So you thought you didn’t like Japanese manga?
So you thought you didn’t like Japanese manga?
A dive into the English-language side of Japan’s alternative manga world
Do you think manga is all blustering fantasy action or slow-burn high school romance? Think again. Alternative manga has a long, storied history with experimental art forms, sophisticated literary conceits, adult themes. And it’s starting to emerge more prominently in English translation.
While the manga that most readers are familiar with has fantastic storytelling and beautiful art, alternative manga engages in exciting, unique and even abstract styles. And nowadays, more mainstream and small publishers in the U.S. and UK are starting to pursue experimental, sophisticated manga for translation and publication in the U.S., based on a veritable treasure trove of old material — and a continuing contemporary pipeline of exciting literary comics.
“I think interest in the west shifted in the 2000s with the release of Drifting Life by Yoshihiro Tatsumi,” says Ryan Holmberg, a translator and historian focusing on literary and alternative manga. “Tatsumi was historically important in Japan in the 1960s, and his biography became a huge hit in the States. That came on the wave of so-called literary graphic novels becoming big in the English language publishing world in the early 2000s.”
Even today, the alternative manga world in some ways rides on the coattails of the explosive 60s and 70s. At the center of the movement was the magazine Garo, a publication that became the centerpiece of leftist student movements in the late 60s and 70s, and which expanded manga into unexplored realms.
Per Liu Xing of Leap Magazine, Garo’s main readership was leftist students influenced by avant-garde art who were willing to accept anything that broke away from traditional tastes. “Garo was able to veer from common perceptions of beauty and entertain alternative tastes,” writes Xing. One of the first artists that shocked and captivated this generation of leftist students, Yoshiharu Tsuge, has only recently emerged in English translation despite his status as a bestseller and legend in Japan.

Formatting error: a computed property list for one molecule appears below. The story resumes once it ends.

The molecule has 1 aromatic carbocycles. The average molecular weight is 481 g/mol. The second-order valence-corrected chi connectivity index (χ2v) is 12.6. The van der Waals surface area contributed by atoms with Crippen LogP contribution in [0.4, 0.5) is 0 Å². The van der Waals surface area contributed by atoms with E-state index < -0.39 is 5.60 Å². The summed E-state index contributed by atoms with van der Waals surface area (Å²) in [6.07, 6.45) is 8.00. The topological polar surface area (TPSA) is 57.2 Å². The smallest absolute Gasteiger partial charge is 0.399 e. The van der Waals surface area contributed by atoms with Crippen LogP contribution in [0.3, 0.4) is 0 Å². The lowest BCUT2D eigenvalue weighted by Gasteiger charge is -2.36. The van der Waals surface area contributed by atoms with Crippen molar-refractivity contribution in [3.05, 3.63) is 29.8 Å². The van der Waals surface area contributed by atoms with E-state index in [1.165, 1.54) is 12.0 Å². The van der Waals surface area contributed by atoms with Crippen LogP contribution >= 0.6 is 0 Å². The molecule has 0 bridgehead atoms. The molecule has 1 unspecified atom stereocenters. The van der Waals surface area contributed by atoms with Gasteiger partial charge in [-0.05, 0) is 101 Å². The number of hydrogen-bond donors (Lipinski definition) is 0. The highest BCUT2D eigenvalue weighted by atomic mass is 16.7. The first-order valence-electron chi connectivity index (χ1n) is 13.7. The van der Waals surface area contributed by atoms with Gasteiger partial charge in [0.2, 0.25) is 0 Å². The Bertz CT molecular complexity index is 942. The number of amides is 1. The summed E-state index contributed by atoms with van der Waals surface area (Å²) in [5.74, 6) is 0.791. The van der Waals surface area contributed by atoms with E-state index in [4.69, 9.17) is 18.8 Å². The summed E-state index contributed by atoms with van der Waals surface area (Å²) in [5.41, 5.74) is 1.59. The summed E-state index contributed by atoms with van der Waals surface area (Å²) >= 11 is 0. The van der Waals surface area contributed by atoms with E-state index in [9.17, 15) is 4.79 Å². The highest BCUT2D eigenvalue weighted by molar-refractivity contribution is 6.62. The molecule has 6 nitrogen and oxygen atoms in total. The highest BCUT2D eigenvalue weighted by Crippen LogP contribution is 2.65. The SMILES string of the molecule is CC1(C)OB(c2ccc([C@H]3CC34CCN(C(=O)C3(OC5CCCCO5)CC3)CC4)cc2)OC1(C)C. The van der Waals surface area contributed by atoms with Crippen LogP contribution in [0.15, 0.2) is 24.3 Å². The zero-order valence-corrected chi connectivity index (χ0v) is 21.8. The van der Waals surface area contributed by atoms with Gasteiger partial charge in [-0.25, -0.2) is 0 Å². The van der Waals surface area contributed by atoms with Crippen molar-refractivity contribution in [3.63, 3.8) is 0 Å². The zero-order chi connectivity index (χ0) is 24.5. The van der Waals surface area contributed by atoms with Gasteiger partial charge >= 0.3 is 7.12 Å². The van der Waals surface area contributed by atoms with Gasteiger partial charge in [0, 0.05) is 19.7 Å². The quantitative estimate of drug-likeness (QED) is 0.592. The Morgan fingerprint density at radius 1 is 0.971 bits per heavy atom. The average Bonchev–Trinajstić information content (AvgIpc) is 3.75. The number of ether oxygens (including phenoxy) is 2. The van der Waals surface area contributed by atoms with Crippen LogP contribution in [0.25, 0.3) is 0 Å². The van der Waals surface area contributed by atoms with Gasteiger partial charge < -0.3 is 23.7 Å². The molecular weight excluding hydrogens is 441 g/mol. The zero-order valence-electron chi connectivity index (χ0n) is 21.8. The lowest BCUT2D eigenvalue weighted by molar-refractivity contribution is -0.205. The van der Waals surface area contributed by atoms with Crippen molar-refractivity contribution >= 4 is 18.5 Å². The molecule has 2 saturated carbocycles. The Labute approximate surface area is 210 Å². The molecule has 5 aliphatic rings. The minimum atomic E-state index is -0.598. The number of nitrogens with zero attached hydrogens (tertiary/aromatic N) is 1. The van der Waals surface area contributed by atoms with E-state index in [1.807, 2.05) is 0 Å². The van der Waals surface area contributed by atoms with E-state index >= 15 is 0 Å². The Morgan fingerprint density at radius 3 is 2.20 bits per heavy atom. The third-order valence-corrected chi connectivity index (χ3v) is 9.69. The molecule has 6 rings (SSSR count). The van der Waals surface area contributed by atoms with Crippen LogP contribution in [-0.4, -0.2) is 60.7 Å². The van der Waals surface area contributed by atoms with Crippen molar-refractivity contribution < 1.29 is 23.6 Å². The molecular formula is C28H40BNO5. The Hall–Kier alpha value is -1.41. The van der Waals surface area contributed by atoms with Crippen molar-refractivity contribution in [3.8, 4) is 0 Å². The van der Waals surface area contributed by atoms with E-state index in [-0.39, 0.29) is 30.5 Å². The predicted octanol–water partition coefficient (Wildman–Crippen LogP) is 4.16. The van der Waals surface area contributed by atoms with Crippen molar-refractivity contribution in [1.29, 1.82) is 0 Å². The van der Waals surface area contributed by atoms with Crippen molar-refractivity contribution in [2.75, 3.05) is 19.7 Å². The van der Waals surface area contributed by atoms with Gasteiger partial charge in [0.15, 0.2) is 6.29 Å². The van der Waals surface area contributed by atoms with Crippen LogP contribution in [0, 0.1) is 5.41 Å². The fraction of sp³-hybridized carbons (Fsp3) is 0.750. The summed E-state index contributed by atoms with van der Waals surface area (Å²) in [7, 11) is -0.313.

One of Tsuge’s masterpieces, A Man Without Talent, was just published in English earlier this year, and is a great introduction into the world of literary manga. “Part of The Man Without Talent’s success is that it fits so well into the market and genre of literary graphic novel in the U.S,” explains Holmberg, the translator of the work. Man Without Talent is about the daily life, meditations and human interactions of Tsuge’s cartoon stand-in, Sukezo Sukegawa, as he attempts to support his family through selling stones, fixing up broken cameras and any other endeavor that seems destined to fail. It is a thoughtful work enveloped in the authenticity and crudeness of its self-centered protagonist, while the art captures images, stories and mythologies with beauty and sensitivity shifting smoothly from background to foreground and back again.
In the Japanese market, literary and alternative manga aren’t ‘separate’ from other manga. Japan’s wider diversity of manga genres spills over into the experimental. While the contemporary experimental manga world is far from what it was in the 60s and 70s, the scene continues to thrive.